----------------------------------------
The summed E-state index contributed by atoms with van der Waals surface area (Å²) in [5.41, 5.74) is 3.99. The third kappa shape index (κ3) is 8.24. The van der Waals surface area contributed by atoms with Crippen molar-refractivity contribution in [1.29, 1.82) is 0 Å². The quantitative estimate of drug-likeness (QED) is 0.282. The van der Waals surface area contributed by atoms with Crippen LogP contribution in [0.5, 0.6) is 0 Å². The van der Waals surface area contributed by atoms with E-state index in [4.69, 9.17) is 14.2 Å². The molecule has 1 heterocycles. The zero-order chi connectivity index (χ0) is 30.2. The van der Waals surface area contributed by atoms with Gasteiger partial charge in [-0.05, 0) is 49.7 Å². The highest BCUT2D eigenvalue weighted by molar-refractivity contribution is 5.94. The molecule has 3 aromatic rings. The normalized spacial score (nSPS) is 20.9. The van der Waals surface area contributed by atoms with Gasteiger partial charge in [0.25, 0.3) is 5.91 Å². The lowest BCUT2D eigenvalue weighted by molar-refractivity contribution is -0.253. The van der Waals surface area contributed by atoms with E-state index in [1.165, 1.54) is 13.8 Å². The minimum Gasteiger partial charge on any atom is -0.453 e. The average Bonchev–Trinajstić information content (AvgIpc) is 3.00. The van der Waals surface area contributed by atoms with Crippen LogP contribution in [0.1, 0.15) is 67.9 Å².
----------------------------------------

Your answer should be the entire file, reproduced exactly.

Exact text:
The summed E-state index contributed by atoms with van der Waals surface area (Å²) in [5.41, 5.74) is 3.99. The third kappa shape index (κ3) is 8.24. The van der Waals surface area contributed by atoms with Crippen molar-refractivity contribution in [1.29, 1.82) is 0 Å². The quantitative estimate of drug-likeness (QED) is 0.282. The van der Waals surface area contributed by atoms with Crippen LogP contribution in [0.5, 0.6) is 0 Å². The van der Waals surface area contributed by atoms with E-state index in [4.69, 9.17) is 14.2 Å². The molecule has 1 heterocycles. The zero-order chi connectivity index (χ0) is 30.2. The van der Waals surface area contributed by atoms with Gasteiger partial charge in [-0.05, 0) is 49.7 Å². The highest BCUT2D eigenvalue weighted by molar-refractivity contribution is 5.94. The molecule has 3 aromatic rings. The normalized spacial score (nSPS) is 20.9. The van der Waals surface area contributed by atoms with Gasteiger partial charge in [0.25, 0.3) is 5.91 Å². The lowest BCUT2D eigenvalue weighted by molar-refractivity contribution is -0.253. The van der Waals surface area contributed by atoms with E-state index in [1.165, 1.54) is 13.8 Å². The minimum Gasteiger partial charge on any atom is -0.453 e. The average Bonchev–Trinajstić information content (AvgIpc) is 3.00. The van der Waals surface area contributed by atoms with Crippen LogP contribution in [0.1, 0.15) is 67.9 Å².